“The aim was to put all of the risk of the firm in one platform, not in 68 randomly different platforms, which could happen because one business wasn’t talking to another business, or you had an acquisition and people couldn’t be bothered to integrate the systems,” said Chavez. “That approach served us incredibly well, and as Lloyd, Gary, Harvey and others moved up the firm, they would want to see the same reports they had in their previous business.”
In 1997, he left Goldman Sachs to move to Credit Suisse Financial Products as global head of energy derivatives. Chavez’ stint at Credit Suisse lasted two years. “It was a great learning experience for me—but I regretted every single day leaving Goldman Sachs.”
Leaving Credit Suisse opened the opportunity for Chavez to use his technological expertise and test his commercial acumen with the launch of Kiodex, a web-based commodity risk platform that delivered risk reports to clients. It was also another example of Chavez being a step ahead with a software platform that would lead to strategic advantages for its clients—previously at Quorum, Chavez’ idea was to run Macintosh software on computers that had a UNIX operating system, ten years before Apple made the same move.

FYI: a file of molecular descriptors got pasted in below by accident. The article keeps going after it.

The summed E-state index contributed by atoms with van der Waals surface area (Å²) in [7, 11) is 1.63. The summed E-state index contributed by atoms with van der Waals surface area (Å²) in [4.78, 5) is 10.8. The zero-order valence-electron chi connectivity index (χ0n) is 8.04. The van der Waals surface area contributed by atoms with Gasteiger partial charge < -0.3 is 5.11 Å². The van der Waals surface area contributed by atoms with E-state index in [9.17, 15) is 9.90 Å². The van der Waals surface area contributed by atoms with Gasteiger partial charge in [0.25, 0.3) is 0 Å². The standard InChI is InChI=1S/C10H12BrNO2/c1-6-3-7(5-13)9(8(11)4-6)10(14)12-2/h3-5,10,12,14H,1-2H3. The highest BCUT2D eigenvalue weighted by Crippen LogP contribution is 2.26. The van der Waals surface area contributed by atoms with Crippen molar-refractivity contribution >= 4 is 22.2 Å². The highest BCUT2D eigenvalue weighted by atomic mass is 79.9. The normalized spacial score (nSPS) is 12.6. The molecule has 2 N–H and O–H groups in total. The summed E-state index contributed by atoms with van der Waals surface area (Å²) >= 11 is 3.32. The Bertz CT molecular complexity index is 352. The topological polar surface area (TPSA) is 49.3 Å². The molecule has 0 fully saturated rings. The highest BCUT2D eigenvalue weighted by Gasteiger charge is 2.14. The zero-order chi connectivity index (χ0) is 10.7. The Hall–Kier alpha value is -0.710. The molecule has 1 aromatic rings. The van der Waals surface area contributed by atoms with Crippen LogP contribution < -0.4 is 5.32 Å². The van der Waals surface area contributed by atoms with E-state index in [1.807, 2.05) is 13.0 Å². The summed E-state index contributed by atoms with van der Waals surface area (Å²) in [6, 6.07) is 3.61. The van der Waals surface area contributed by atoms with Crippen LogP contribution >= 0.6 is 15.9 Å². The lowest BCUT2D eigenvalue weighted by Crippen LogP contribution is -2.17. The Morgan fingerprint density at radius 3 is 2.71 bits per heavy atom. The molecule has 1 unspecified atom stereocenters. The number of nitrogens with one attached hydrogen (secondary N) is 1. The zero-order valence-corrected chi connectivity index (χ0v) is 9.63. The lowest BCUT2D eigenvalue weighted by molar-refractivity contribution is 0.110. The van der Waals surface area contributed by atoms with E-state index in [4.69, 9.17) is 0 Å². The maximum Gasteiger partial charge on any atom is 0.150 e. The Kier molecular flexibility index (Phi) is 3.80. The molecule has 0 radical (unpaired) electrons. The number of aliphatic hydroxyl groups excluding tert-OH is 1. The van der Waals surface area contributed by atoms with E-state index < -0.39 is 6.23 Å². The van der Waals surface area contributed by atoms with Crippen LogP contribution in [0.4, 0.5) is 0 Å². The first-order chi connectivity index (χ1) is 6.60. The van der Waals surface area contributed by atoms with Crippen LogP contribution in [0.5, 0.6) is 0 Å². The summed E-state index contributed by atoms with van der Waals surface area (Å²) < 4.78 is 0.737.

Co-running Kiodex exposed Chavez to the pressures of running a business outside of a large institution, notably in how to deploy capital from investors, and in best practices for sales and project management. Despite launching Kiodex one month before the bursting of the dotcom bubble in 2000, the company grew and was sold to SunGard in 2004.
“I learnt a lot about sales discipline and project discipline—there was no tolerance for error,” said Chavez. “We couldn’t be over budget or a few months late on our software releases because we didn’t have that much runway, we were always looking at bankruptcy and had to turn the corner to cash flow profitability. That was a fantastic experience, but it was intense.”
The launch of Kiodex was not only unique in that it provided clients with an independent source of commodity forward curves and volatility surfaces, among other services, but also served as a springboard for many of its employees to develop their own careers further, much like the effect Goldman Sachs has had on Chavez. Kiodex’ leadership team included Tom Farley, now COO of NYSE, Raj Mahajan, the current CEO at Allston Holdings, and Sean Maloney, who moved into politics to become a US Congressman.